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Unalaska, until she was delivered to the Pheasant, because of the delay of that vessel in reaching that port, is not well founded. According to the power delegated to them under the British Act and Order in Council, the United States naval authorities in case of seizure had either to bring the vessel before a British court or to deliver her to the British naval authorities. Here the United States officers neither brought the Wanderer before a British court, nor delivered her to a British naval authority, before the 2nd of August.
It has been contended by the United States that although the Wanderer was sent to Dutch Harbor, Unalaska, about 500 miles to the west of St. Paul, that is to say in exactly the opposite direction from where a British court could be found, nevertheless, it is shown by a letter of the commanding officer of the American fleet, dated June 13, 1894, that he had been informed that a British man-of-war would be sent to Unalaska about the time the Wanderer arrived there. As to this contention, it must be observed that the said letter is dated three days after the Wanderer was sent to Unalaska, which was on June 10th. Furthermore, it appears from a letter of the commanding officer of the United States fleet addressed to the Secretary of State on May 28, 1894, i. e., twelve days before the seizure, that that officer having been informed by H. M. S. Pheasant that she was the British vessel ordered to cooperate in carrying out the concurrent regulations, had himself suggested to the commanding officer of the Pheasant that he should make his headquarters at Sitka until June 12th, at St. Paul, Kadiak Island, until June 30th, and after that at Unalaska “as this seems to be the best arrangement that could be made for turning over British sealers that may be seized.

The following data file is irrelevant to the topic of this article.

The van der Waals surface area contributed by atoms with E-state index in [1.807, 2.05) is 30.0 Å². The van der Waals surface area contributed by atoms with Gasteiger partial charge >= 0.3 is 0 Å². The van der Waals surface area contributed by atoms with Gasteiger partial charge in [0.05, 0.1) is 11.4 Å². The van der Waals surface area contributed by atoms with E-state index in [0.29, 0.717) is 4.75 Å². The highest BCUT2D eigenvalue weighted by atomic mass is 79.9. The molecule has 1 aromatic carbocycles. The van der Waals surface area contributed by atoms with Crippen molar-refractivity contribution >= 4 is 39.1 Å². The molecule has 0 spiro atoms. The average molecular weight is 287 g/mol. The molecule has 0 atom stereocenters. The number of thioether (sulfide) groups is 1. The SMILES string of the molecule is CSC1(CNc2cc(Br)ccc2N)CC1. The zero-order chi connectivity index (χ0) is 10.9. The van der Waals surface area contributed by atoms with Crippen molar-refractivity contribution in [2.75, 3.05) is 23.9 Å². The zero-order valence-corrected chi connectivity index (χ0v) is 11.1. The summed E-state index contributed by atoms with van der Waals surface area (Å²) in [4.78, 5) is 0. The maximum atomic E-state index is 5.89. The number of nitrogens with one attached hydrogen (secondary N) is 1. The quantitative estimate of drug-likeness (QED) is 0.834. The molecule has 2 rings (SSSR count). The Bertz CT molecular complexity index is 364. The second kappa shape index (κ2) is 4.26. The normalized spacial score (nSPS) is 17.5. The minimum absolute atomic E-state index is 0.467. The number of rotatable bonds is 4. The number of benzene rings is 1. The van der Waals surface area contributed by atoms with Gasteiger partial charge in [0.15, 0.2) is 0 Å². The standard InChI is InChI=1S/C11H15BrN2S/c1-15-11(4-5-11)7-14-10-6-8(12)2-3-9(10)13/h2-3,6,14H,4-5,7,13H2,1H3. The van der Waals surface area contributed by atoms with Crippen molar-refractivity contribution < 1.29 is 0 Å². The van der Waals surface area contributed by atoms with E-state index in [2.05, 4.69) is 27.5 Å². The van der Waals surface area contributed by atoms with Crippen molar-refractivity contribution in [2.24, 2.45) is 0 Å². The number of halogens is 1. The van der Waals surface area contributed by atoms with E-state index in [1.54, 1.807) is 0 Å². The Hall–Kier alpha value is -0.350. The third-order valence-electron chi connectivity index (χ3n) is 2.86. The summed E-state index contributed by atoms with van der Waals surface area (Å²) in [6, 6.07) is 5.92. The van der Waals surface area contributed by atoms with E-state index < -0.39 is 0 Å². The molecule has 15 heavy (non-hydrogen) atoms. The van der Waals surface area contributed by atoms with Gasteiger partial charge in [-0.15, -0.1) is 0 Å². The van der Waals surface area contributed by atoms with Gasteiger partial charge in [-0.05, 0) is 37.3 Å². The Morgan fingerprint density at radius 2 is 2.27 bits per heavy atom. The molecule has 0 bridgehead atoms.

This arrangement was communicated to the American fleet on the same day by a circular dated May 28, 1894 (Ex. Doc., 264).